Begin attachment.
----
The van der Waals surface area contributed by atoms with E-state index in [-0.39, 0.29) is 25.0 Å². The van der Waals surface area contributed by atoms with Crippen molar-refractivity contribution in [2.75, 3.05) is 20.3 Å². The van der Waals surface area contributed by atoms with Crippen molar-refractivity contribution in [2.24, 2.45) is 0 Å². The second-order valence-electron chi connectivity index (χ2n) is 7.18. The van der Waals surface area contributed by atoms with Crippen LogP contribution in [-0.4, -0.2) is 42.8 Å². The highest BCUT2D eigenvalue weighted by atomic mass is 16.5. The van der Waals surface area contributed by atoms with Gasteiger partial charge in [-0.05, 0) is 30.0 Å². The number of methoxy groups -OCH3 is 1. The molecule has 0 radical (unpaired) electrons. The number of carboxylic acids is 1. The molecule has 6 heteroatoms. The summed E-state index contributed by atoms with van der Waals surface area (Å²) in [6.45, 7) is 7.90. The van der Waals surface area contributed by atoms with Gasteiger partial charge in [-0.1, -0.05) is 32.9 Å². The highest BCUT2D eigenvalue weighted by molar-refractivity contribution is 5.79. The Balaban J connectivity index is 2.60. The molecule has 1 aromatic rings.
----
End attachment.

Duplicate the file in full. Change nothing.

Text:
The van der Waals surface area contributed by atoms with E-state index in [-0.39, 0.29) is 25.0 Å². The van der Waals surface area contributed by atoms with Crippen molar-refractivity contribution in [2.75, 3.05) is 20.3 Å². The van der Waals surface area contributed by atoms with Crippen molar-refractivity contribution in [2.24, 2.45) is 0 Å². The second-order valence-electron chi connectivity index (χ2n) is 7.18. The van der Waals surface area contributed by atoms with Crippen LogP contribution in [-0.4, -0.2) is 42.8 Å². The highest BCUT2D eigenvalue weighted by atomic mass is 16.5. The van der Waals surface area contributed by atoms with Gasteiger partial charge in [-0.05, 0) is 30.0 Å². The number of methoxy groups -OCH3 is 1. The molecule has 0 radical (unpaired) electrons. The number of carboxylic acids is 1. The molecule has 6 heteroatoms. The summed E-state index contributed by atoms with van der Waals surface area (Å²) in [6.45, 7) is 7.90. The van der Waals surface area contributed by atoms with Gasteiger partial charge in [-0.1, -0.05) is 32.9 Å². The highest BCUT2D eigenvalue weighted by molar-refractivity contribution is 5.79. The Balaban J connectivity index is 2.60. The molecule has 1 aromatic rings.